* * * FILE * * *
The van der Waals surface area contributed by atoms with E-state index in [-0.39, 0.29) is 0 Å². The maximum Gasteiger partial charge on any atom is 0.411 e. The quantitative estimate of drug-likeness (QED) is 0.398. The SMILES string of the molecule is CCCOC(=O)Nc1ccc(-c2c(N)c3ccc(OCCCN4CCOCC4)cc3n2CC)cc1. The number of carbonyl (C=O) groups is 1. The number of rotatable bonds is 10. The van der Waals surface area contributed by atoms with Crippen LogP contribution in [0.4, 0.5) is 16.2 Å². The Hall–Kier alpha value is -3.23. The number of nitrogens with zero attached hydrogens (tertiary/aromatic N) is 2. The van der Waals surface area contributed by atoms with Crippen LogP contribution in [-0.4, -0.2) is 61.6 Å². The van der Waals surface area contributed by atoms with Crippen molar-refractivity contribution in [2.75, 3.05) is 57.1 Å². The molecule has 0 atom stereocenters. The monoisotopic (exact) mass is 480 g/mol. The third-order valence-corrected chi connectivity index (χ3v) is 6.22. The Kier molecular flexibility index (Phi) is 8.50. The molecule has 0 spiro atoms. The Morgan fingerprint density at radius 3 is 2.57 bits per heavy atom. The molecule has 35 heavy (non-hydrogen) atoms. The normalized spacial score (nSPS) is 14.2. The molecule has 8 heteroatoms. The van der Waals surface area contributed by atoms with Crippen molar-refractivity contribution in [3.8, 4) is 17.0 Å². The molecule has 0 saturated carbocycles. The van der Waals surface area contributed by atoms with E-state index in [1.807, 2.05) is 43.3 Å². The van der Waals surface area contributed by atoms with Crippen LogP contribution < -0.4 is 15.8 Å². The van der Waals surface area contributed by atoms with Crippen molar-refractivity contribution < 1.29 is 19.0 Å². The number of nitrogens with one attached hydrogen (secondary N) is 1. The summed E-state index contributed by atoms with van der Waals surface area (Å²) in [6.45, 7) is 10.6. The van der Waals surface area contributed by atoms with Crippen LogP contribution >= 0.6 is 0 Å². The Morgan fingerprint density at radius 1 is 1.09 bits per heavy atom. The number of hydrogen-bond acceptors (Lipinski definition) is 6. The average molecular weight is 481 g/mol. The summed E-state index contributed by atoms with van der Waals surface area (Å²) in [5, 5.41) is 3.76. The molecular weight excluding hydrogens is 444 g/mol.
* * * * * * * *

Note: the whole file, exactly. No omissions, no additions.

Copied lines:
The van der Waals surface area contributed by atoms with E-state index in [-0.39, 0.29) is 0 Å². The maximum Gasteiger partial charge on any atom is 0.411 e. The quantitative estimate of drug-likeness (QED) is 0.398. The SMILES string of the molecule is CCCOC(=O)Nc1ccc(-c2c(N)c3ccc(OCCCN4CCOCC4)cc3n2CC)cc1. The number of carbonyl (C=O) groups is 1. The number of rotatable bonds is 10. The van der Waals surface area contributed by atoms with Crippen LogP contribution in [0.4, 0.5) is 16.2 Å². The Hall–Kier alpha value is -3.23. The number of nitrogens with zero attached hydrogens (tertiary/aromatic N) is 2. The van der Waals surface area contributed by atoms with Crippen LogP contribution in [-0.4, -0.2) is 61.6 Å². The van der Waals surface area contributed by atoms with Crippen molar-refractivity contribution in [2.75, 3.05) is 57.1 Å². The molecule has 0 atom stereocenters. The monoisotopic (exact) mass is 480 g/mol. The third-order valence-corrected chi connectivity index (χ3v) is 6.22. The Kier molecular flexibility index (Phi) is 8.50. The molecule has 0 spiro atoms. The Morgan fingerprint density at radius 3 is 2.57 bits per heavy atom. The molecule has 35 heavy (non-hydrogen) atoms. The normalized spacial score (nSPS) is 14.2. The molecule has 8 heteroatoms. The van der Waals surface area contributed by atoms with Crippen molar-refractivity contribution in [3.8, 4) is 17.0 Å². The molecule has 0 saturated carbocycles. The van der Waals surface area contributed by atoms with E-state index in [1.807, 2.05) is 43.3 Å². The van der Waals surface area contributed by atoms with Crippen LogP contribution < -0.4 is 15.8 Å². The van der Waals surface area contributed by atoms with Crippen molar-refractivity contribution < 1.29 is 19.0 Å². The number of nitrogens with one attached hydrogen (secondary N) is 1. The summed E-state index contributed by atoms with van der Waals surface area (Å²) in [6.45, 7) is 10.6. The van der Waals surface area contributed by atoms with Crippen LogP contribution >= 0.6 is 0 Å². The Morgan fingerprint density at radius 1 is 1.09 bits per heavy atom. The number of hydrogen-bond acceptors (Lipinski definition) is 6. The average molecular weight is 481 g/mol. The summed E-state index contributed by atoms with van der Waals surface area (Å²) in [5, 5.41) is 3.76. The molecular weight excluding hydrogens is 444 g/mol.